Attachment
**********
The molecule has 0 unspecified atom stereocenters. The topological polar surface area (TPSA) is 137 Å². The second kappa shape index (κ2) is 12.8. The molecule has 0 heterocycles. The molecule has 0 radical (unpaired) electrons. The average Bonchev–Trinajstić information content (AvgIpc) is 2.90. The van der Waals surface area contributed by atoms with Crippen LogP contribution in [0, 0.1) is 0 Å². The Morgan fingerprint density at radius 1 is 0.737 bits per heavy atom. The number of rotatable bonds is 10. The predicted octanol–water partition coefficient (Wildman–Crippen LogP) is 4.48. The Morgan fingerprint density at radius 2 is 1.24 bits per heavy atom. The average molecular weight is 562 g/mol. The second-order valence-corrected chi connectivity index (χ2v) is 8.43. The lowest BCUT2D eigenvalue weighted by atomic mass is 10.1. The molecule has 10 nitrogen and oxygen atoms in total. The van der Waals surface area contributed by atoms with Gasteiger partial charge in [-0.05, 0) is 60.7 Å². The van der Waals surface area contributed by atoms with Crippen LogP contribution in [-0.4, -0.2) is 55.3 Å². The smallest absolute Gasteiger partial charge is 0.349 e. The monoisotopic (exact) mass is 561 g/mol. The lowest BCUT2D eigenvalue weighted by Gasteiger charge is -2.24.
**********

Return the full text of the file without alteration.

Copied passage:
The molecule has 0 unspecified atom stereocenters. The topological polar surface area (TPSA) is 137 Å². The second kappa shape index (κ2) is 12.8. The molecule has 0 heterocycles. The molecule has 0 radical (unpaired) electrons. The average Bonchev–Trinajstić information content (AvgIpc) is 2.90. The van der Waals surface area contributed by atoms with Crippen LogP contribution in [0, 0.1) is 0 Å². The Morgan fingerprint density at radius 1 is 0.737 bits per heavy atom. The number of rotatable bonds is 10. The predicted octanol–water partition coefficient (Wildman–Crippen LogP) is 4.48. The Morgan fingerprint density at radius 2 is 1.24 bits per heavy atom. The average molecular weight is 562 g/mol. The second-order valence-corrected chi connectivity index (χ2v) is 8.43. The lowest BCUT2D eigenvalue weighted by atomic mass is 10.1. The molecule has 10 nitrogen and oxygen atoms in total. The van der Waals surface area contributed by atoms with Gasteiger partial charge in [-0.05, 0) is 60.7 Å². The van der Waals surface area contributed by atoms with Crippen LogP contribution in [-0.4, -0.2) is 55.3 Å². The smallest absolute Gasteiger partial charge is 0.349 e. The monoisotopic (exact) mass is 561 g/mol. The lowest BCUT2D eigenvalue weighted by Gasteiger charge is -2.24.